USDA names members to National Advisory Commi...

USDA names members to National Advisory Committee

Agriculture Secretary Tom Vilsack has appointed nine new members and ten returning members to the National Advisory Committee on Microbiological Criteria for Foods (NACMCF).

New members

  • The nine new members of the committee are:
    Dr. Wafa Birbari, Sara Lee Corp.; Dr. Robert Dole, U.S. Department of Defense Veterinary Services Activity; Dr. David Golden, University of Tennessee Department of Food Science & Technology; Dr. Margaret Hardin, Texas A&M University Department of Animal Science; Dr. Dallas Hoover, University of Delaware Department of Animal & Food Sciences; Dr. Lee Johnson, West Liberty Foods; Dr. Nandini Natrajan, Keystone Foods LLC; Robert Whitaker, Produce Marketing Association; and Dr. Martin Wiedmann, Cornell University Department of Food Science.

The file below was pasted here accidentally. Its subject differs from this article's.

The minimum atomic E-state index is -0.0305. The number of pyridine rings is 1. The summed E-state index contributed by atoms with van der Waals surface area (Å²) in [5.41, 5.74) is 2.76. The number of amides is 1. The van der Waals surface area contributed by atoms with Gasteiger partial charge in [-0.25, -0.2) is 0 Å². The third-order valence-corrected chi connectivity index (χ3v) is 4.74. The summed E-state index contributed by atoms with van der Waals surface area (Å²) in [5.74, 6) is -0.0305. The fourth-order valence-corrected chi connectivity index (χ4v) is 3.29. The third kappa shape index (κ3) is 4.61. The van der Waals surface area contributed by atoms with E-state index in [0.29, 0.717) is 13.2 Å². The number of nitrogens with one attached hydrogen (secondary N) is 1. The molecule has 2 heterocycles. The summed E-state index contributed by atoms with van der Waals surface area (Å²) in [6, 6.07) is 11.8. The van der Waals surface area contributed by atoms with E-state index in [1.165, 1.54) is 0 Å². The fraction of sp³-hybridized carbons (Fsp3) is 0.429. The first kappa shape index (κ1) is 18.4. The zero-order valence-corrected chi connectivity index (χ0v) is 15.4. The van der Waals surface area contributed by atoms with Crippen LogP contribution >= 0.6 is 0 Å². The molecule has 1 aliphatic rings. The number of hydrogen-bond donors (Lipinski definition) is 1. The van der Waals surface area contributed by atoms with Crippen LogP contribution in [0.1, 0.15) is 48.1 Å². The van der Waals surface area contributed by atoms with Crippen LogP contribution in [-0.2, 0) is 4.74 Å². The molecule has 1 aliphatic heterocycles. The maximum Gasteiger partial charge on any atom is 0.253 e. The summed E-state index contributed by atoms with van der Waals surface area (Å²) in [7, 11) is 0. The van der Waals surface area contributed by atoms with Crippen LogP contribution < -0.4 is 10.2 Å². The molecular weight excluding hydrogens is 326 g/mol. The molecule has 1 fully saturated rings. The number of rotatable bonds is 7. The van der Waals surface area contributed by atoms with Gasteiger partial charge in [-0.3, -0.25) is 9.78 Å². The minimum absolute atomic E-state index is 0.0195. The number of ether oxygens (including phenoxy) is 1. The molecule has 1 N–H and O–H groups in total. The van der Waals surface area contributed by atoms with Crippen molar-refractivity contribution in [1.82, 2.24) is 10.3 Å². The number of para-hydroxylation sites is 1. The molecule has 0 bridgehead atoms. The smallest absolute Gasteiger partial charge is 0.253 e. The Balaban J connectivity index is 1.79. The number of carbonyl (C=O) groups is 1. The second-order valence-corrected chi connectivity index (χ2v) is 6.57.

They will serve as scientific experts representing disciplines related to health and food safety issues. Eleven additional experts will be appointed later this year to form the full 30-member committee.

The NACMCF, established in 1988, provides scientific advice on public health issues relative to the safety and wholesomeness of the U.S. food supply. The committee also assists in the development of microbiological criteria and reviews and evaluates epidemiological and risk assessment data as well as methodologies for assessing microbiological hazards.

The committee serves the U.S. Departments of Agriculture (Food Safety and Inspection Service), Health and Human Services (Food and Drug Administration and Centers for Disease Control and Prevention), Commerce (National Marine Fisheries Service), and Defense (Veterinary Service Activity). The NACMCF meets up to two times annually with subcommittees meeting more often as necessary.

The Secretary of Agriculture appoints committee members following consultation with the Secretary of Health and Human Services. Appointees are scientists from academia, industry, and government. Committee members serve a two-year term.
Source: USDA – United States Department of Agriculture